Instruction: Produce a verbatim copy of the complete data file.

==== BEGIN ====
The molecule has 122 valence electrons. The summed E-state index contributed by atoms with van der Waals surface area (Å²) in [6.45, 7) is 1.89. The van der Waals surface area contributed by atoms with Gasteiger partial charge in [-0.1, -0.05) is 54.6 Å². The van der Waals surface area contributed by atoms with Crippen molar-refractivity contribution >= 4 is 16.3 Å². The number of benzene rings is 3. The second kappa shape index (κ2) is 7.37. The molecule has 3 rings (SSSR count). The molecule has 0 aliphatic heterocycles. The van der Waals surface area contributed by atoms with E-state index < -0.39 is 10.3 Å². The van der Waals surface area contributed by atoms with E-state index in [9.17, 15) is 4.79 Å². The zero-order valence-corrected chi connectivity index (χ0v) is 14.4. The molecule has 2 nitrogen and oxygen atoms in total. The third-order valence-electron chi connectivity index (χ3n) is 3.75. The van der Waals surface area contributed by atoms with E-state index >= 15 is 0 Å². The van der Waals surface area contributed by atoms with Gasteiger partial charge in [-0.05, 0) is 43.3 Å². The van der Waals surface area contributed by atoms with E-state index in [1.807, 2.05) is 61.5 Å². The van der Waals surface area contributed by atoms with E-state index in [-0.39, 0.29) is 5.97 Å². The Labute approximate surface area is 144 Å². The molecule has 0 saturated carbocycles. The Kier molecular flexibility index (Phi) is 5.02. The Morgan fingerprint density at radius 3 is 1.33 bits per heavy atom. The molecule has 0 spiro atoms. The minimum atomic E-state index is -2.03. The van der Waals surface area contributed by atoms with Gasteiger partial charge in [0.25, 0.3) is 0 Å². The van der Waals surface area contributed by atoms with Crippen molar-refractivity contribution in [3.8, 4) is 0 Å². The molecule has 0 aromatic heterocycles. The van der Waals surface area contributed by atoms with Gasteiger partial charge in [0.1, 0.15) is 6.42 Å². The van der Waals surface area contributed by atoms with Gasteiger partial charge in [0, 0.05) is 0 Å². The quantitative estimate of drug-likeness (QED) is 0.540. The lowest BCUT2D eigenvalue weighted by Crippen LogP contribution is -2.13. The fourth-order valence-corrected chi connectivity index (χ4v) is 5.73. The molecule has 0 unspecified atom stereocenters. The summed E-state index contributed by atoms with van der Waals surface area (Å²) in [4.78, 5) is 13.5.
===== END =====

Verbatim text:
The molecule has 122 valence electrons. The summed E-state index contributed by atoms with van der Waals surface area (Å²) in [6.45, 7) is 1.89. The van der Waals surface area contributed by atoms with Gasteiger partial charge in [-0.1, -0.05) is 54.6 Å². The van der Waals surface area contributed by atoms with Crippen molar-refractivity contribution >= 4 is 16.3 Å². The number of benzene rings is 3. The second kappa shape index (κ2) is 7.37. The molecule has 3 rings (SSSR count). The molecule has 0 aliphatic heterocycles. The van der Waals surface area contributed by atoms with E-state index < -0.39 is 10.3 Å². The van der Waals surface area contributed by atoms with E-state index in [9.17, 15) is 4.79 Å². The zero-order valence-corrected chi connectivity index (χ0v) is 14.4. The molecule has 2 nitrogen and oxygen atoms in total. The third-order valence-electron chi connectivity index (χ3n) is 3.75. The van der Waals surface area contributed by atoms with E-state index >= 15 is 0 Å². The van der Waals surface area contributed by atoms with Gasteiger partial charge in [-0.05, 0) is 43.3 Å². The van der Waals surface area contributed by atoms with E-state index in [1.807, 2.05) is 61.5 Å². The van der Waals surface area contributed by atoms with E-state index in [-0.39, 0.29) is 5.97 Å². The Labute approximate surface area is 144 Å². The molecule has 0 saturated carbocycles. The Kier molecular flexibility index (Phi) is 5.02. The Morgan fingerprint density at radius 3 is 1.33 bits per heavy atom. The molecule has 0 spiro atoms. The minimum atomic E-state index is -2.03. The van der Waals surface area contributed by atoms with Gasteiger partial charge in [0.25, 0.3) is 0 Å². The van der Waals surface area contributed by atoms with Crippen molar-refractivity contribution in [3.8, 4) is 0 Å². The molecule has 0 aromatic heterocycles. The van der Waals surface area contributed by atoms with Gasteiger partial charge in [0.1, 0.15) is 6.42 Å². The van der Waals surface area contributed by atoms with Gasteiger partial charge in [0, 0.05) is 0 Å². The quantitative estimate of drug-likeness (QED) is 0.540. The lowest BCUT2D eigenvalue weighted by Crippen LogP contribution is -2.13. The fourth-order valence-corrected chi connectivity index (χ4v) is 5.73. The molecule has 0 unspecified atom stereocenters. The summed E-state index contributed by atoms with van der Waals surface area (Å²) in [4.78, 5) is 13.5.